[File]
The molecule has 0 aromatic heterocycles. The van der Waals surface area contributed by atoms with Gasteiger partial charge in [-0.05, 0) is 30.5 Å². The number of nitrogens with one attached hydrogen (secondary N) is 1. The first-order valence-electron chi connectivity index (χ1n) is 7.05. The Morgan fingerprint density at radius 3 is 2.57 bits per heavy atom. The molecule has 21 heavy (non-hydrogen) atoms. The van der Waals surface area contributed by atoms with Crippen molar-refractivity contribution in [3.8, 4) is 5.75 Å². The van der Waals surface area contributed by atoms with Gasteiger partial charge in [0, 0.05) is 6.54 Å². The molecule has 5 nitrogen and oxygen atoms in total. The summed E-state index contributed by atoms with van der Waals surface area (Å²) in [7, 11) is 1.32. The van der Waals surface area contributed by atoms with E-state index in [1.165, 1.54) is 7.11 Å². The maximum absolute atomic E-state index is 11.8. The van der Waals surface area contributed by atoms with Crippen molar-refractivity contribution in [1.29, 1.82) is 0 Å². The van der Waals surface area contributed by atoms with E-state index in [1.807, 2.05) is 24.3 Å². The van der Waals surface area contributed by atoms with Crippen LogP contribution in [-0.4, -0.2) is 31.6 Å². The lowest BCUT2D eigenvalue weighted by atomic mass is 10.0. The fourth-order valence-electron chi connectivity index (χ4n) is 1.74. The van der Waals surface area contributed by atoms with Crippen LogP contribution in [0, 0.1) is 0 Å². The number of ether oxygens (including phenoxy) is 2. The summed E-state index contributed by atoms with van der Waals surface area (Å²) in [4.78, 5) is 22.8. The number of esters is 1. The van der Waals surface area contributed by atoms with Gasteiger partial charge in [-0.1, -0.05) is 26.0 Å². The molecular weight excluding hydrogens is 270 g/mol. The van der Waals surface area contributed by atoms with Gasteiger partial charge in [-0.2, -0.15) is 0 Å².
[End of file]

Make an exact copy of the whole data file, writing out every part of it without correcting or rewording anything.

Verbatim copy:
The molecule has 0 aromatic heterocycles. The van der Waals surface area contributed by atoms with Gasteiger partial charge in [-0.05, 0) is 30.5 Å². The number of nitrogens with one attached hydrogen (secondary N) is 1. The first-order valence-electron chi connectivity index (χ1n) is 7.05. The Morgan fingerprint density at radius 3 is 2.57 bits per heavy atom. The molecule has 21 heavy (non-hydrogen) atoms. The van der Waals surface area contributed by atoms with Crippen molar-refractivity contribution in [3.8, 4) is 5.75 Å². The van der Waals surface area contributed by atoms with Gasteiger partial charge in [0, 0.05) is 6.54 Å². The molecule has 5 nitrogen and oxygen atoms in total. The summed E-state index contributed by atoms with van der Waals surface area (Å²) in [7, 11) is 1.32. The van der Waals surface area contributed by atoms with E-state index in [1.165, 1.54) is 7.11 Å². The maximum absolute atomic E-state index is 11.8. The van der Waals surface area contributed by atoms with Crippen molar-refractivity contribution in [1.29, 1.82) is 0 Å². The van der Waals surface area contributed by atoms with E-state index in [1.807, 2.05) is 24.3 Å². The van der Waals surface area contributed by atoms with Crippen LogP contribution in [-0.4, -0.2) is 31.6 Å². The lowest BCUT2D eigenvalue weighted by atomic mass is 10.0. The fourth-order valence-electron chi connectivity index (χ4n) is 1.74. The van der Waals surface area contributed by atoms with Crippen LogP contribution in [0, 0.1) is 0 Å². The number of ether oxygens (including phenoxy) is 2. The summed E-state index contributed by atoms with van der Waals surface area (Å²) in [4.78, 5) is 22.8. The number of esters is 1. The van der Waals surface area contributed by atoms with Gasteiger partial charge in [-0.1, -0.05) is 26.0 Å². The molecular weight excluding hydrogens is 270 g/mol. The van der Waals surface area contributed by atoms with Gasteiger partial charge in [-0.2, -0.15) is 0 Å².